Three EP
Year: 1979

Rarity: super-rare, if you must have all the contents in original form.

i.e. the first thing U2 ever put out, which means it’s pricey to track down in original vinyl, even if you don’t gun for the 1,000-run special edition. The reason is quite simple: although successful, it was only a success in Ireland, where such a measure is possible by flogging copies cut-price to your manager, family, few friends and a random passerby. Platinum certification for albums is 15,000. So there weren’t many copies, and there’s been nearly 30 years for those few copies to break, disappear down sofas, gather dust in attics, be lent to friends and never return, and otherwise end up as work for archaeologists.

As for the material, that’s where things get less meaningful. “Out of Control” and “Stories for Boys” are both on Boy, and “Boy/Girl” is a ragged thing that was almost certainly eleventy squillion times better blasting out across the now-defunct Dandelion Market than it is through headphones. The obvious thing to do, unless you’re the sort of person who plots to break into studios to steal your favourite bands’ master tapes, is to get Boy and get Bittorrenting “Boy/Girl” – it’s not like you’re going to find it elsewhere.

Rattle and Hum flight case
Year: 1988
Rarity: rare like a steak still attached to the rest of a living cow – only 50 made.

Special editions don’t get much stranger than this. Seemingly for the person who has to listen to Rattle and Hum all the time in varying degrees of sound quality and practicality, it’s essentially the album on now-obsolete cassette, vinyl and CD, bound up in a big metal case. Like the “Numb” single, then, it’s useless on a functional level. So what do you do with it? Well…you possess it. For long periods of time. Without doing any significant damage. And then you can sell it for an absurd amount of money, an amount that, in 2008, is around $1,500. Very silly. That said, the weirdness of limited-edition releases goes further than this; see, for example, the Mysterious Ways Box, the Achtung Baby Solicitation Kit, and the Pop Cube. This region of things is like the U2 version of quantum physics; narrowing down to the smallest of possible scales, you find the weirdest shit going on.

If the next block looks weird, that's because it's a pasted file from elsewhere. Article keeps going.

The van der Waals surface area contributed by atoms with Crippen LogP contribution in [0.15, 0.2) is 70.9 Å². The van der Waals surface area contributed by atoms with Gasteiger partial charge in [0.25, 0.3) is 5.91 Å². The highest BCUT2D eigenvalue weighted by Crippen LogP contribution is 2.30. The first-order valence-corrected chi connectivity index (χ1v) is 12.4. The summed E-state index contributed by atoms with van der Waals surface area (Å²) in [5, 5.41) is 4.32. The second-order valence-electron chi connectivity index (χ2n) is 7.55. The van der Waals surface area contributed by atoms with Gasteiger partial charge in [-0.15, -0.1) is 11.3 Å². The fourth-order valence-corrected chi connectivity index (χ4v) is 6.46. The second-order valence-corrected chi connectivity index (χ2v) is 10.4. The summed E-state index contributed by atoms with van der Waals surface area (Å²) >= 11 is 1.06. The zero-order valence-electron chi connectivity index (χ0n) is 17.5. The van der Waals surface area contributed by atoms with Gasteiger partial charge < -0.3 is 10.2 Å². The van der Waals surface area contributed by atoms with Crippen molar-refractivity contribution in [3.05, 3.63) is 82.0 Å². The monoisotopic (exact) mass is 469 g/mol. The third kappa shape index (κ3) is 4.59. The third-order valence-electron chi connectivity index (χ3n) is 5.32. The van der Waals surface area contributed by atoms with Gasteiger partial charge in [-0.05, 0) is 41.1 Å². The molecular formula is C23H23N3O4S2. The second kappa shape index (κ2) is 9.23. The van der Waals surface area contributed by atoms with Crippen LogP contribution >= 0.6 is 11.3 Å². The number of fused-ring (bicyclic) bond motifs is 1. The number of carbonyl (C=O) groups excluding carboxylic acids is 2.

Salome: Axtung Beibei Outtakes
Year: 1992

Rarity: bit tricky to track down with Google. Sheesh.

Even Bono has claimed to have bought a copy of this, which might be a twisted form of Creative Commons at work. All the same, this bootleg is effectively similar to The Beach Boys’ Smile or Prince’s Black Album in mythos, or rather it was until both those albums actually came out. It’s not a proper album, either; I cannot warn readers here enough that much of this stuff barely makes the status of demo. Owning it, or some of it, makes you officially hardcore, and liking every minute of it makes you the 1337iest of 1337 U2 fans. It’s not that there’s not much of value here, it’s more that there’s no coherent release – it’s essentially a “Making of” without any commentary or explanation. Some tracks, like the first “Salome” (of around eight attempts), both slightly different versions of “Where Did It All Go Wrong” and a piece called “I Feel Free” (essentially “Until The End of The World” in beta) are all actually fairly well formed. Much of the rest make for interesting jams, but this is mainly useful more for education than entertainment, showing how the band works instead of what they end up with. Still, it is actually useful, not simply something rich idiots outbid each other for. Hurrah.


One Response to “But You Can’t Grab It”

  1. I bought the “Salome” 3CD set back when it first hit the underground bootleg market in 1993-94 (?), and still come back to it often. Disc one has more repetition than I can personally stand, but the next two discs hold up well, and remind me of the 1965 Velvet Underground demos that have been bootlegged a million times. In both cases, not quite as pop-art and inimitably weird as the final products, but the overall tone, especially here, is already indication than Berlin is a million miles from Joshua Tree National Park.